Humboldt Bay is the second largest estuary in California, and the Mad River is the fifth largest river in the State. Their connected watersheds support hundreds of species of birds, fish, shellfish, and mammals, including many protected and culturally-important species. With this grant, Humboldt Baykeeper seeks to advance the two most pressing water quality issues in the region: non-point source bacteria pollution and legacy dioxin contamination. Humboldt Baykeeper has made tremendous progress on these issues in recent years through on the ground water quality monitoring. However, more work remains to be done to restore water quality and aquatic habitat. Although the North Coast Regional Water Quality Control Board is responsible for protecting area water quality, it has been extremely slow to address bacteria and dioxin pollution in that region, and a recovery plan for dioxin has been delayed without explanation. This grant will support Humboldt Baykeeper’s administrative advocacy in front of the Water Board as well as allow Baykeeper to continue its science-based research in wetland, riparian, and estuarine habitats. In particular, the grant will be used to support several analytical projects including the Humboldt Bay Dioxin Site Investigation and Restoration Initiative. The funding will also help to expand bacteria monitoring in five Humboldt Bay tributaries. Humboldt Baykeeper will use these sampling results to convince state regulators to take action and complete the regulatory actions needed to curb these pollutants from entering Humboldt Bay.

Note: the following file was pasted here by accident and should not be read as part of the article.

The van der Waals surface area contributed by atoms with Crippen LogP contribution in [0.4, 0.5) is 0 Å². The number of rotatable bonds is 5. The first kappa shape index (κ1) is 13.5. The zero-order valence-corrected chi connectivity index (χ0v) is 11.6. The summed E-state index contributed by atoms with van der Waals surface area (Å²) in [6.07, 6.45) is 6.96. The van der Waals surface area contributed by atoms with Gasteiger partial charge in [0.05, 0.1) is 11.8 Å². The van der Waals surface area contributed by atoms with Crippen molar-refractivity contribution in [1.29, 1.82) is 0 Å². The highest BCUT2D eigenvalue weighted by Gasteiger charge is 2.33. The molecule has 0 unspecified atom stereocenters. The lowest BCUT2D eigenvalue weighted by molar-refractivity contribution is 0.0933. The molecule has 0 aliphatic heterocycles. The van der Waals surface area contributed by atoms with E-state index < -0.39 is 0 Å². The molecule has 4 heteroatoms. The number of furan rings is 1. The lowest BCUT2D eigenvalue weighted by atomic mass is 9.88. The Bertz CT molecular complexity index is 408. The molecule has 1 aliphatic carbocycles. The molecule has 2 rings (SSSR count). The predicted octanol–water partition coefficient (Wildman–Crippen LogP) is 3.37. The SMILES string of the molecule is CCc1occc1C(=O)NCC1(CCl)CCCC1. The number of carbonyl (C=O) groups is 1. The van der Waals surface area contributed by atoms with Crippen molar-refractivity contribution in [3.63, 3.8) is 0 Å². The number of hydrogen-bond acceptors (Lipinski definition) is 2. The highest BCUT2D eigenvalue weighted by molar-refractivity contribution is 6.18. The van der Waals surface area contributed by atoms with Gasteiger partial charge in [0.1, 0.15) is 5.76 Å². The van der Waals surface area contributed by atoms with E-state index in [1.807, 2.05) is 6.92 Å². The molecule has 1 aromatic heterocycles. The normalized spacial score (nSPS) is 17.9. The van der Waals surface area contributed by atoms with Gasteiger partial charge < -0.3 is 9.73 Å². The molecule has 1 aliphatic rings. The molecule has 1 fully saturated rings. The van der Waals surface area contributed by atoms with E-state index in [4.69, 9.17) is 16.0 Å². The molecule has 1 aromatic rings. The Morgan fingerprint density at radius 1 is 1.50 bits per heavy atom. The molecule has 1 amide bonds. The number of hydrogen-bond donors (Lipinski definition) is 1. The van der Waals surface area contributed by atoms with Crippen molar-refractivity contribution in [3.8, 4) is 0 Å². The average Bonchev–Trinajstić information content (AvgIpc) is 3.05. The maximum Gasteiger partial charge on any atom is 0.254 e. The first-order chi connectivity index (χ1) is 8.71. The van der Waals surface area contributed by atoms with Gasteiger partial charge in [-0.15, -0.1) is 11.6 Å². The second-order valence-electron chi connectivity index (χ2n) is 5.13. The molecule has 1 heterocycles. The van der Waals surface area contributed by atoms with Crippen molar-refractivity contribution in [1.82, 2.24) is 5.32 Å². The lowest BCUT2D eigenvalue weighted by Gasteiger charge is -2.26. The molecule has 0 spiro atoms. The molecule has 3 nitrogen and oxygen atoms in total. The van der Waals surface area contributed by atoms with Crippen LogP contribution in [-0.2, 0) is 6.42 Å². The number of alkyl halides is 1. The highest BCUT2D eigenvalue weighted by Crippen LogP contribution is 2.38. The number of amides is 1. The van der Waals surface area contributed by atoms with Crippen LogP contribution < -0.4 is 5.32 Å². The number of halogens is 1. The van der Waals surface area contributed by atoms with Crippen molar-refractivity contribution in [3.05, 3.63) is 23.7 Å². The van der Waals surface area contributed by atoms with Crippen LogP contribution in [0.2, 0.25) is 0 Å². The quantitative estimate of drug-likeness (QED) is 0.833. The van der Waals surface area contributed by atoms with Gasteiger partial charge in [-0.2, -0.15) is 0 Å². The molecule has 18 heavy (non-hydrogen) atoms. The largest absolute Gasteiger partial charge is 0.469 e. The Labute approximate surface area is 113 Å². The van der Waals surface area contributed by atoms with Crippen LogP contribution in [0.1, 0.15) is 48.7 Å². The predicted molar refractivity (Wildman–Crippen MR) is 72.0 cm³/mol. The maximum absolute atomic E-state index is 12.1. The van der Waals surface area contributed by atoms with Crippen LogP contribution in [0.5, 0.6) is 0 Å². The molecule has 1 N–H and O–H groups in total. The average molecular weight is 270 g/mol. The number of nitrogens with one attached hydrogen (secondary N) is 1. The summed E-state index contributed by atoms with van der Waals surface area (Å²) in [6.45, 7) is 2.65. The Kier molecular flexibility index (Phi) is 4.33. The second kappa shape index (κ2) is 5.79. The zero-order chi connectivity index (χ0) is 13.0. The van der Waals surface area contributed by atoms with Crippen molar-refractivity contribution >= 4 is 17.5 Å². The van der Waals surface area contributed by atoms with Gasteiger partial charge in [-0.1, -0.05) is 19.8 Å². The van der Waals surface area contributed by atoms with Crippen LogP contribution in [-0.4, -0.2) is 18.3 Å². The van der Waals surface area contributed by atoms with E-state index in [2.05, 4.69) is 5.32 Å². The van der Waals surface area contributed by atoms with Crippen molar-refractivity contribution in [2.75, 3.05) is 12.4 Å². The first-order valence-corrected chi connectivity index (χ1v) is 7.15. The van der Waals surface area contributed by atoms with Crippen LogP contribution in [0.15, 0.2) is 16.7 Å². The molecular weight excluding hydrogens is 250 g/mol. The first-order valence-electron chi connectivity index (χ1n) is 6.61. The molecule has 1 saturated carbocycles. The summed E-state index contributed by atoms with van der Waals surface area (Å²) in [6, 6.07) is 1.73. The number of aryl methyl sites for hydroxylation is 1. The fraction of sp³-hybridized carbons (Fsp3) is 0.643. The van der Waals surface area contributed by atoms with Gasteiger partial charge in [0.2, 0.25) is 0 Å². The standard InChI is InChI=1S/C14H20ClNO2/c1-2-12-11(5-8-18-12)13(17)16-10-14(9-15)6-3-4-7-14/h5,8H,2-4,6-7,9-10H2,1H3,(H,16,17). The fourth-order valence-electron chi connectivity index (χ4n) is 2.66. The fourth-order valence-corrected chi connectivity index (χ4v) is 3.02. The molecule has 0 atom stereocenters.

Humboldt Bay and Mad River Toxics and Water Quality Initiative
California Watershed Protection Fund, 2019
Toxics/Environmental Health and Justice